1/3 of young drivers admit to drink driving

Poll: 55% of youth prefer going out to bars.

drinking liquor 311 (photo credit: AP)
drinking liquor 311
(photo credit: AP)
Road safety group Or Yarok released findings from a new survey on Monday revealing that a third of all young drivers aged 17-24 who go out partying with their cars get behind the wheel after drinking alcohol.
The survey, which was conducted by TNC Teleseker research group by interviewing a representative sample of 300 people, found that the respondents’ preferred recreational venue was bars (55%), followed by restaurants and coffee shops, nightclubs, parties, friends’ houses, the beach and shopping centers.
The survey also found that 90% of the young people who went out at night went by car, either as drivers or passengers, and that 66% of them returned from their outings between midnight and 4 a.m.
According to Or Yarok, there is a link between the youth’s recreational patterns and their likelihood of being involved in risky behavior. Fifty-four percent of the drivers who took risks tended to go to bars, regularly consume alcohol and return home after midnight.
The survey found that the youth were aware of the risks of driving under the influence of alcohol. Two-thirds said they didn’t drive after drinking, yet the other third said they did, although they drank far less than usual.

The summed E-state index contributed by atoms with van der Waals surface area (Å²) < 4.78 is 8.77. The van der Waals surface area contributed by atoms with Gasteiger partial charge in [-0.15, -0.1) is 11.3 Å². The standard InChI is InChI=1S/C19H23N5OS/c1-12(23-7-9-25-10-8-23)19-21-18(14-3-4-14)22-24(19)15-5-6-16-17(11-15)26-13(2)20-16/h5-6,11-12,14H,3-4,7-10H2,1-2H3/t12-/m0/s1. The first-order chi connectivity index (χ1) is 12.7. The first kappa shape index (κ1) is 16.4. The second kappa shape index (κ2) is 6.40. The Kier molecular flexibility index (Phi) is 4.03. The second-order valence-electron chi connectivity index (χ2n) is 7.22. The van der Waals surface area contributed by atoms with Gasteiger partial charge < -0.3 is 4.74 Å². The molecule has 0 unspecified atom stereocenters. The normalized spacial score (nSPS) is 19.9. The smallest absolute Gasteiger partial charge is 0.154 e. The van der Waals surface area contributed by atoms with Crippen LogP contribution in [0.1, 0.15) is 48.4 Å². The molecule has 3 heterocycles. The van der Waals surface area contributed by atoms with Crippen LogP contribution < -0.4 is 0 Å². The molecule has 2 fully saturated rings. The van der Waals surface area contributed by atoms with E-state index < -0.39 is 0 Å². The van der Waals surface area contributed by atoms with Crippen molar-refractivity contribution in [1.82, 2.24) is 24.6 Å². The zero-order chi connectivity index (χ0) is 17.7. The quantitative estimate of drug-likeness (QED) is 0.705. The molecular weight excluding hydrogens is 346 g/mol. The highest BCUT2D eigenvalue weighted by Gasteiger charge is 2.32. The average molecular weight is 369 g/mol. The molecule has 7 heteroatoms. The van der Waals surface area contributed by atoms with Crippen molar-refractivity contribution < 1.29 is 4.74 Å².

Eighty-one percent of the respondents said they decided among themselves on a designated driver.
“The chances of young drivers being involved in traffic accidents are higher than other age groups,” said Or Yarok director-general Shmuel Abuav.
“Almost a quarter of the drivers involved in accidents are young people between 17 and 24. Large portions of the youth are not only involved in unsafe behavior, but also legitimize those behaviors.”
Abuav called summer vacation the youth’s “time to blossom, and they use it to go out and have fun.”
“This is part of the youth’s pattern of life, but it is important to note that this time of the year also carries great risks on the roads,” he said. “Many of the young people are new drivers, lacking in skills and experience. They drive at night, under difficult conditions, with friends who often distract them and, worst of all, under the influence of alcohol. This is risky and dangerous behavior that increases the chances of involvement in traffic accidents.”
Or Yarok called on young drivers to take advantage of a Transportation Ministry initiative that provides people with late-night bus services to and from major entertainment districts across the country.
The special routes, called “Night Buses,” operate in 33 cities every night except Friday until 3:30 a.m.
“It is a blessed initiative,” Abuav said. “We hope that youth make use of it and avoid using private vehicles when returning from their outings and drinking alcohol. We hope that the Night Buses, together with aggressive enforcement by the police , more severe penalties for DUI charges and more education, will lead to fewer deaths and injuries of young people on Israel’s roads.”